Time Is on Your Side
Q: I'm 20 years old. Do I really need to start saving for retirement now? I mean, I've got decades to go before then. I think you Fools are just obsessive about the future. -- R.M., from the Internet
A: Hey, don't let us interfere while you're livin' la vida loca. If you've got a few decades to go before retirement, that's plenty of time to outgrow your first pop group, start a solo career, and net the millions of dollars in record sales you'll need to build your swanky retirement estate in the Caribbean.
Of course, you might win the lottery, too.
OK, now you can tell we're pulling your leg. But in all seriousness, we Fools don't worry about retirement. (We worry about the millions of people who throw their money away on the lottery and the plight of hunger in the U.S., but that's another column.) We do grab opportunity when we see it, though. We know it's a lot easier to set up a cushy retirement for ourselves by starting earlier rather than later. The simple reason for this: compounding interest over time, or, in the case of the stock market, compounding returns.
With such a long time frame ahead of you, the stock market is the best place to put your retirement savings. Over decades, the volatility of stocks is smoothed out and their direction is upward. Without much thought or effort, you could gain the 11 percent historical compounded return of the S&P 500 by putting your savings in an index fund.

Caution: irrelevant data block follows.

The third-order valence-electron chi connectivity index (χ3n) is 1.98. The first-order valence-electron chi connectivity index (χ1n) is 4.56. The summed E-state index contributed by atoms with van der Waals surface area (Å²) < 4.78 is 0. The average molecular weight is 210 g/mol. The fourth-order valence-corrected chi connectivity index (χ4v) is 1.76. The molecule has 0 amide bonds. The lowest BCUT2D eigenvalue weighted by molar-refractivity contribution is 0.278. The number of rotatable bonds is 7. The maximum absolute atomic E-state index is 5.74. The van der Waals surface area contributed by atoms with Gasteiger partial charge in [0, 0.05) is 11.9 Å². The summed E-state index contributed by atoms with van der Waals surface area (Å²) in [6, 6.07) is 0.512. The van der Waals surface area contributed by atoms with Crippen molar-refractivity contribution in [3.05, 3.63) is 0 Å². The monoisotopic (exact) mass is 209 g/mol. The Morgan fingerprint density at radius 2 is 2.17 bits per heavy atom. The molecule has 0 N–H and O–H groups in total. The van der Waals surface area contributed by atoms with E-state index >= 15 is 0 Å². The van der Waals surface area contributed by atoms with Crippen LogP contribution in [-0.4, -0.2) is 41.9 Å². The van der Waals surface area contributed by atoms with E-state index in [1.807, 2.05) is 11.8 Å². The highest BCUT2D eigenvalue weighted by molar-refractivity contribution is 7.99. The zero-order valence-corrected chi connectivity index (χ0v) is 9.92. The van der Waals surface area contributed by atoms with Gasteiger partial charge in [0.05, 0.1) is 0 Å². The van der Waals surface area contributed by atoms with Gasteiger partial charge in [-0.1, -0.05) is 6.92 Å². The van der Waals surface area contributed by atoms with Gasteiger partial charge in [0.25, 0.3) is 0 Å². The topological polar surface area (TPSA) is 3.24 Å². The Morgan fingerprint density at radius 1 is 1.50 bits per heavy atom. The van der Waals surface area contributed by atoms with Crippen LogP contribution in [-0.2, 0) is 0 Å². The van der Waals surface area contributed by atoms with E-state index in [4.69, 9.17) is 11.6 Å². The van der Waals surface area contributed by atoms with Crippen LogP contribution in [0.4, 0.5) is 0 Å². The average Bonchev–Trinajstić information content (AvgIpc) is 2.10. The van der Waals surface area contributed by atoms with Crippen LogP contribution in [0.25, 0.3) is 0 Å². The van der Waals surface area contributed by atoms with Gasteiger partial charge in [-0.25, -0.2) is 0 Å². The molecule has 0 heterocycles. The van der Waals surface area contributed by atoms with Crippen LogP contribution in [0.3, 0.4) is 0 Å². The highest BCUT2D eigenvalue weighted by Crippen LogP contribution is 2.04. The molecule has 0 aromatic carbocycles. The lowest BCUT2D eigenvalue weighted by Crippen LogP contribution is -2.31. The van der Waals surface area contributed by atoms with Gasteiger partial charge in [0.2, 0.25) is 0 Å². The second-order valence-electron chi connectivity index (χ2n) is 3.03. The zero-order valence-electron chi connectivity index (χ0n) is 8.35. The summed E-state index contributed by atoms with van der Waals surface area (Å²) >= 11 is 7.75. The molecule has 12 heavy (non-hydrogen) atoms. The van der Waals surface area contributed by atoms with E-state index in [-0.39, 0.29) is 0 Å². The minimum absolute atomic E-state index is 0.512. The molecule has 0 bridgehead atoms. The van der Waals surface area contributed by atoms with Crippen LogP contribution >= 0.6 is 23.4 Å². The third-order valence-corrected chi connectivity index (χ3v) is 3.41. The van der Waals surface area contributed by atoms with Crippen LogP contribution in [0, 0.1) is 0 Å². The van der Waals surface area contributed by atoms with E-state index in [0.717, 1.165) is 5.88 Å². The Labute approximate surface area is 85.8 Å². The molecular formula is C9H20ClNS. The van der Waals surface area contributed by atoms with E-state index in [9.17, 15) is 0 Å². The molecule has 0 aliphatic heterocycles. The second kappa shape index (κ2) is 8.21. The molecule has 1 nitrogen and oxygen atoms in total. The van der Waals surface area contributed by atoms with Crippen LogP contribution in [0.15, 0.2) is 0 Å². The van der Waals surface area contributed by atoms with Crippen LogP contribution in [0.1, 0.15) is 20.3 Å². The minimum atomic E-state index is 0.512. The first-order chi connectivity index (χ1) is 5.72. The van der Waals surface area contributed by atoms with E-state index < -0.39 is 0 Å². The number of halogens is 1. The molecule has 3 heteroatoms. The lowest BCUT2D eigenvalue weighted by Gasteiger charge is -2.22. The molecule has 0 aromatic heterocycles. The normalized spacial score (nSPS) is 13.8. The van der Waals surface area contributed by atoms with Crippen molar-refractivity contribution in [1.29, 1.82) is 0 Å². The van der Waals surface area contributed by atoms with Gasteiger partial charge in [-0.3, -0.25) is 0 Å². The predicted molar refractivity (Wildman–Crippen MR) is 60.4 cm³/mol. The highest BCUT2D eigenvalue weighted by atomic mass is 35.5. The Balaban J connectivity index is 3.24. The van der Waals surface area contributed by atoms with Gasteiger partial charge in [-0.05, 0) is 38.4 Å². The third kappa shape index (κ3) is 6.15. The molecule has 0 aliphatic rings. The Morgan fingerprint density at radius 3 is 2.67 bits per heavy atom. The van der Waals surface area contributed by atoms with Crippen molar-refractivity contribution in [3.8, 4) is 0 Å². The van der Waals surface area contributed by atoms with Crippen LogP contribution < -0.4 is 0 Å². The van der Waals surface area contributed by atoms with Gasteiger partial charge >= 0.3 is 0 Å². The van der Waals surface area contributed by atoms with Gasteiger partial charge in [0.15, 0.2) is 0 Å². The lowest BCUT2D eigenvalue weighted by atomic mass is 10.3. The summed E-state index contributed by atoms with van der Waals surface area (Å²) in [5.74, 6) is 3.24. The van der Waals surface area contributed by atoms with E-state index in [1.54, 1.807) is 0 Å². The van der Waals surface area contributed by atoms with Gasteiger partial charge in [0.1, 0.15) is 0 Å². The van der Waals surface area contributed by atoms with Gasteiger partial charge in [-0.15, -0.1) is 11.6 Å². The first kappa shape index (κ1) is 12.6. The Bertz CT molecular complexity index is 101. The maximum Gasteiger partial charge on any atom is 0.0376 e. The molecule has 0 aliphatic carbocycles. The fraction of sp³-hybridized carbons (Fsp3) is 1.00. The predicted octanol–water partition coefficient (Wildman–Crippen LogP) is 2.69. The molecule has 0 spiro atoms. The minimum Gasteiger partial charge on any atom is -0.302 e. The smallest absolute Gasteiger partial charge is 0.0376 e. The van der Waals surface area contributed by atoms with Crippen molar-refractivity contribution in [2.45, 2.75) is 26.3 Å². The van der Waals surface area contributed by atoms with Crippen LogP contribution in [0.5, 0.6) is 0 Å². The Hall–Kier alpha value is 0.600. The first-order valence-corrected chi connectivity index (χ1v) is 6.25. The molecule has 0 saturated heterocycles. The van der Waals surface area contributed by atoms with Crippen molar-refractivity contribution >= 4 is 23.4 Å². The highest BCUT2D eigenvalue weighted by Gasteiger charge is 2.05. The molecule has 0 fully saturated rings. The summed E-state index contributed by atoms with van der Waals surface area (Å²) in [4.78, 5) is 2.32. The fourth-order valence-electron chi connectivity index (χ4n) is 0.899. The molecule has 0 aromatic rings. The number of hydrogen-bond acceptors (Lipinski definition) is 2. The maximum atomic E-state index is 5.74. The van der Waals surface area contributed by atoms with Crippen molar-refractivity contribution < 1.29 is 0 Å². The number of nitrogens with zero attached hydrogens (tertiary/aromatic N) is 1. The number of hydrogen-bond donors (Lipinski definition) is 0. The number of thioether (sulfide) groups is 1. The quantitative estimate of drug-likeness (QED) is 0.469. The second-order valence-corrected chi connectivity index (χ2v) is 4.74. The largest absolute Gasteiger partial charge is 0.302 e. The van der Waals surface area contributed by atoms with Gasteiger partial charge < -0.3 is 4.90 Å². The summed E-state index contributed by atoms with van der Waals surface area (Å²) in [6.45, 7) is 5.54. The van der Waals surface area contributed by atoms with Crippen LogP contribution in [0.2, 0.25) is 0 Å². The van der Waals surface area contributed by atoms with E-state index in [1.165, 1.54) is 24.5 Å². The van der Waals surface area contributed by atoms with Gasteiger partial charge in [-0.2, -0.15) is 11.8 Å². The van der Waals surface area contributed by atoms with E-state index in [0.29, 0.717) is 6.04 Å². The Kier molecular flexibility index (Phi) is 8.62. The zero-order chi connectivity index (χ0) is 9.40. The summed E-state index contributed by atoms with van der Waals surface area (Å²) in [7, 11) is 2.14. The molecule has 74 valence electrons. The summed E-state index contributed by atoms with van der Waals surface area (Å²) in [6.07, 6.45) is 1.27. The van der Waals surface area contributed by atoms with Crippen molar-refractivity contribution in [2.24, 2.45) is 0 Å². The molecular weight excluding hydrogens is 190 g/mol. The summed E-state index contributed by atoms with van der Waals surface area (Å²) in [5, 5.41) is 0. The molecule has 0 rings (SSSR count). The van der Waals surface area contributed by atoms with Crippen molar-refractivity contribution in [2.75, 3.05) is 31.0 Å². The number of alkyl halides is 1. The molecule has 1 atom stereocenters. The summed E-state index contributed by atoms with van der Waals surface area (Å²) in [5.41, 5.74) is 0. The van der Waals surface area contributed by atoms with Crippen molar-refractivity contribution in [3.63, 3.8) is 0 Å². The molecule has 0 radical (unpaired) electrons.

If you started from scratch today, at the age of 20, and invested $125 per month for 40 years at 11 percent per year, you'd be a millionaire at age 60. That's right, $60,000 invested will become $1,084,870. If you were Ricky Martin, however, and saved $20,000 from your Menudo days and then managed to put away just another $250 a month, you'd have $3,766,430 after 40 years. And that's just earning the market's average compounded return.
Of course, you may not have the talents or looks to become a pop hero. But over the course of your lifetime, we bet -- nay, we know -- that you'll be able to sock away more than $125 per month.
The most important factor to take away from this, though, is the importance of time, which you have on your side, Fool. Time makes all the difference in the world when your money is compounding. In our earlier example, investing $125 per month for 40 years grew $60,000 of your lifetime savings into $1,084,870. If you started when you were 55 by plunking down a lump sum of $60,000 at 11 percent, you'd have only $170,365 at age 65. Tick tock, tick tock.
If you're living a crazy life right now and can't afford to put any money away, there's no need to obsess over retirement. But it is to your advantage to start as early as you can. After all, there's no guarantee that your next record is going to sell 4 million copies.
WHAT NOW? Take one week and write down your every expense. Account for every mocha frappalatte and every body piercing you pay for. Chances are when you review that list a week later you'll spot some items you could cut out of your "budget" to help start building your future fortune.
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